Is your horse afraid of the vet, especially of shots? Horsmanship trainer Jenny Wild gives advice:
When horses turn to flight mode in difficult situations, it can become quite dangerous for those involved. That is why we need to give the horse a different solution rather than flight. And that solution is mainly: relax and use the head. The aim is to make your horse trust what it is afraid of and to show him or her that there’s no need to be afraid of it.
Let him/her sniff
Grab an injection without the needle. Show your horse the shot and let him/her sniff it. The nose is an important sense for your horse and plays a great role when he/she has to face new things.
When your horse dares to sniff on the shot, he/she already went through a big step towards the right direction. Now try to stroke your horse with the injection.
If your horse shows signs of insecurity, like for example backing off, let him/her be. Just follow your horse and keep the injection at the point where your horse reacted. Soon your horse will notice that you and the injection won’t go away when he/she flees. Your horse will stand still instead. Right at that moment you pull the injection away and reward your horse that it stood still.
Repeat the principle of approach and withdrawal until you are able to stroke your horse’s whole body with the injection. While doing this, pay attention to your own body. You should not face your horse directly. Your horse is already under pressure and you might frighten him/her even more. Your energy should have a certain influence on your horse’s behavior. Stay cool/relaxed, but don’t move carefully; move naturally. This will give your horse security and you and your horse will feel better.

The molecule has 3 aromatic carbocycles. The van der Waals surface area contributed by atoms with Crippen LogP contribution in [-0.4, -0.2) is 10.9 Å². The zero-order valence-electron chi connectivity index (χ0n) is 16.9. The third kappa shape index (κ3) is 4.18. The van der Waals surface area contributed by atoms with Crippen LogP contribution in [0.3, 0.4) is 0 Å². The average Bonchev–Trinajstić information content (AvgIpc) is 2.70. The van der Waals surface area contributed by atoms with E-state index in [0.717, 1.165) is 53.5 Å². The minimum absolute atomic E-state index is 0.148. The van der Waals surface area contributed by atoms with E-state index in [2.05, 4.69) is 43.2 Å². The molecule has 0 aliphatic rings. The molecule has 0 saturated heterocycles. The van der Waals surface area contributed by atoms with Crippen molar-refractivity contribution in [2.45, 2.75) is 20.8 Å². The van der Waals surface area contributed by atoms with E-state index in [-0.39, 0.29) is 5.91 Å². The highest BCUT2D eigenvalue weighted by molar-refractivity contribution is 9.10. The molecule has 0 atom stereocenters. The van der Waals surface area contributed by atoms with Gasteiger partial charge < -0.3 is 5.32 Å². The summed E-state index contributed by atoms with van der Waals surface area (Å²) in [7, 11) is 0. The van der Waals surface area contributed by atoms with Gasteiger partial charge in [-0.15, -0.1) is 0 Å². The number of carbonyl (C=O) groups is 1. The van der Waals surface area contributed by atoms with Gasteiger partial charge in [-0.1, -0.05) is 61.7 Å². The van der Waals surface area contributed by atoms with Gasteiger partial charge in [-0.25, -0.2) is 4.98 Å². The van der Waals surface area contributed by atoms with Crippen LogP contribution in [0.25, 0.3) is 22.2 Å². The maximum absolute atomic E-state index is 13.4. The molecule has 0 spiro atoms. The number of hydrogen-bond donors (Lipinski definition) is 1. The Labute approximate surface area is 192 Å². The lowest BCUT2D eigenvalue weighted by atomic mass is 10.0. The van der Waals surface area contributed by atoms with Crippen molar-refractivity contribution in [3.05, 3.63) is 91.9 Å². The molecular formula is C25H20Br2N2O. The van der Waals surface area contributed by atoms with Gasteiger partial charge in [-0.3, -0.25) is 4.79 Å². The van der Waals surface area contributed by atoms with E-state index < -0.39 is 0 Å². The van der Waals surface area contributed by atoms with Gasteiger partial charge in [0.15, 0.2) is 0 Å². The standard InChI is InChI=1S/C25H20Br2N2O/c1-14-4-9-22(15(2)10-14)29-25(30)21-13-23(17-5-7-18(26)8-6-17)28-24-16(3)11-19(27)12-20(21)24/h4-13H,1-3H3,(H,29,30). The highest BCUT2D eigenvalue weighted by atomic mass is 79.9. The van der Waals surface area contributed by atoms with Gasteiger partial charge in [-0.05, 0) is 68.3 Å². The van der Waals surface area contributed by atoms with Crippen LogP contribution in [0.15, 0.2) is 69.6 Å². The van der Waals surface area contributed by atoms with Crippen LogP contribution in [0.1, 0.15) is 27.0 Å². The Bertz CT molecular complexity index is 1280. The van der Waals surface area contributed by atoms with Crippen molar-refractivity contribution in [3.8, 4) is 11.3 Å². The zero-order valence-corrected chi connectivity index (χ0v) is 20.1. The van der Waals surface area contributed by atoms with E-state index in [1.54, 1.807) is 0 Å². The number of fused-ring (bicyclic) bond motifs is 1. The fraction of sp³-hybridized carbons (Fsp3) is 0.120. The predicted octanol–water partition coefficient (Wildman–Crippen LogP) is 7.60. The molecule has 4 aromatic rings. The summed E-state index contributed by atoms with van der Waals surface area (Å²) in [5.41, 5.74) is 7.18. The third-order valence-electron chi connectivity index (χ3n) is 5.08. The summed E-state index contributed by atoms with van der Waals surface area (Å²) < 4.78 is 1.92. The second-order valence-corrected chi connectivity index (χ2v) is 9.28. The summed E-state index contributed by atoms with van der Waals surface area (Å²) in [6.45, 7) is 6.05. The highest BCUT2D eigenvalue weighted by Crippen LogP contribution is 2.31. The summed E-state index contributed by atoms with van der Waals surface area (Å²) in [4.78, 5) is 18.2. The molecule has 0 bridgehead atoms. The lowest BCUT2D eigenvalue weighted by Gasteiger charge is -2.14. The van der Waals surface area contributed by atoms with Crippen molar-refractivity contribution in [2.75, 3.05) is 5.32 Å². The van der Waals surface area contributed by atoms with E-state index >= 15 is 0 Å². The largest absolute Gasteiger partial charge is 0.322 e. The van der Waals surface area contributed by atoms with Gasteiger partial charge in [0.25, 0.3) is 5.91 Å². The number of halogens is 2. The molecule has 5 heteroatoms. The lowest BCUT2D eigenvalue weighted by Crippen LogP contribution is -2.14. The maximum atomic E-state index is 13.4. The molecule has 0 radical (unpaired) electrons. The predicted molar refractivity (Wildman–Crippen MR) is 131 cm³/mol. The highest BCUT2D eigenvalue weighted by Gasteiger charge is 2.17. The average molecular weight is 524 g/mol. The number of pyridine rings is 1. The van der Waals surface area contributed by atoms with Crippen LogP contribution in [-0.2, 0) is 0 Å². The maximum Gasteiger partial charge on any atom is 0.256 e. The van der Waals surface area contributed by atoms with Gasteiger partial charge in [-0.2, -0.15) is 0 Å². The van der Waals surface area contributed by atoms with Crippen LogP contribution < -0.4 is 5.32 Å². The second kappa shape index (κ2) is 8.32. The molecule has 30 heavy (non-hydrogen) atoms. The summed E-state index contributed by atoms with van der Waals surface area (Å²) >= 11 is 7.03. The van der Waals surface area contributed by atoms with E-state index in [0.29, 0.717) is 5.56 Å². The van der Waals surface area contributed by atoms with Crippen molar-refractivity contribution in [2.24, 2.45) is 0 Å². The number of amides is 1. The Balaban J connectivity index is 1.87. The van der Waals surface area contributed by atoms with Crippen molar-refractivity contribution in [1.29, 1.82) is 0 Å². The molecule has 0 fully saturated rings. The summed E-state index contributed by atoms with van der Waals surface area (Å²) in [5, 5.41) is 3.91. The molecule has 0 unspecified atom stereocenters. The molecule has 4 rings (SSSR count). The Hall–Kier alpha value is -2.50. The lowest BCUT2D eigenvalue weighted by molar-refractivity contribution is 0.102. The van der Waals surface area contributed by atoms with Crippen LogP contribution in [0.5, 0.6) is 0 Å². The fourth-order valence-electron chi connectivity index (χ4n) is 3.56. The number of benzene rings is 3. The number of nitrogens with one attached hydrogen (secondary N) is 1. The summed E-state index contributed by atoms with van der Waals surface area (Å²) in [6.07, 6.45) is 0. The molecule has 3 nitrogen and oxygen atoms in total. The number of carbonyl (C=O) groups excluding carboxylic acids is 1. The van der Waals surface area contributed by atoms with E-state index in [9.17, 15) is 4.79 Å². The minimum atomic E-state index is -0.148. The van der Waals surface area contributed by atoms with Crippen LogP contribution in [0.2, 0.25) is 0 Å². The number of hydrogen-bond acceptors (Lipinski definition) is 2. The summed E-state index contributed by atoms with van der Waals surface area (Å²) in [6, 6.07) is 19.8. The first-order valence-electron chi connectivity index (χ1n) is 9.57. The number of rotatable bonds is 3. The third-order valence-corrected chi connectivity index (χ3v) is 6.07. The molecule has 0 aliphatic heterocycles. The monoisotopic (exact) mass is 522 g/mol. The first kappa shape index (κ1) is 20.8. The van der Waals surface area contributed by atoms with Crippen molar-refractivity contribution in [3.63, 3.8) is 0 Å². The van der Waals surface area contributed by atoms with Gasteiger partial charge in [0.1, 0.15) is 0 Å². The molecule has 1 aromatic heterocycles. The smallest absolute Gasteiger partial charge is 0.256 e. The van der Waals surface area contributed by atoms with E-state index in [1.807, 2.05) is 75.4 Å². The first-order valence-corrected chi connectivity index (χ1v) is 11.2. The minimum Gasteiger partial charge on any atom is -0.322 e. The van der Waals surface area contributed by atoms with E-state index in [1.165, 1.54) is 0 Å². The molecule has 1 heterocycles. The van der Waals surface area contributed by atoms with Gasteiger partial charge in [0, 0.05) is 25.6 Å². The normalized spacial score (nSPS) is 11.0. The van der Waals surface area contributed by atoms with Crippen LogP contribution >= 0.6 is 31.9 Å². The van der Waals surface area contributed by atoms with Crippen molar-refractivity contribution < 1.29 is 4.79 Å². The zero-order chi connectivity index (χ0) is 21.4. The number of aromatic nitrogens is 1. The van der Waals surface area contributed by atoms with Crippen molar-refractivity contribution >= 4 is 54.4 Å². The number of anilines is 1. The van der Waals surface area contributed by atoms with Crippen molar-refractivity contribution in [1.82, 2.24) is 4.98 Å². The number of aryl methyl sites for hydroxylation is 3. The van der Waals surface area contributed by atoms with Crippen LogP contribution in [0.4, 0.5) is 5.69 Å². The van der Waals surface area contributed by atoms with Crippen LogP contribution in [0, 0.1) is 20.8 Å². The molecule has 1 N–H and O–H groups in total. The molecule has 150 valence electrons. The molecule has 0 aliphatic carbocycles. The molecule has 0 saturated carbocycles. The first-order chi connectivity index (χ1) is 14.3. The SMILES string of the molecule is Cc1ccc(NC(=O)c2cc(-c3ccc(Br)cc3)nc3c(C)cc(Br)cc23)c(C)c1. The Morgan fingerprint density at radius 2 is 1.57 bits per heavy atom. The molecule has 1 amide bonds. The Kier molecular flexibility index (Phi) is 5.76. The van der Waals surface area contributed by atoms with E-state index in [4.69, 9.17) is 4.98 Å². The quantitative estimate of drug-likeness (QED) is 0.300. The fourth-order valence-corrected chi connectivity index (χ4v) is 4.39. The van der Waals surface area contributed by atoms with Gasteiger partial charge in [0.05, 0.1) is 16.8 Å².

Take a little fold of skin between your fingers from your horse’s chest to play out the situation of the injection process. Alternatively you can knock rhythmically with your fist on the chest, twist your hand and use the injection to knock. Here you just switch between fist and injection, that you are holding in your hand.
When the vet arrives, you should ask him/her to take her/his time so that your horse does not feel ambushed. After a friendly greeting, the vet should do exactly what you have practiced with your horse before. Let the horse sniff on the injection and then stroke him/her with it. Try to hold your horse loosely on the rope so it can back off when he/she is afraid. Panic attacks usually happen when the horse’s rope is tight and he/she feels trapped.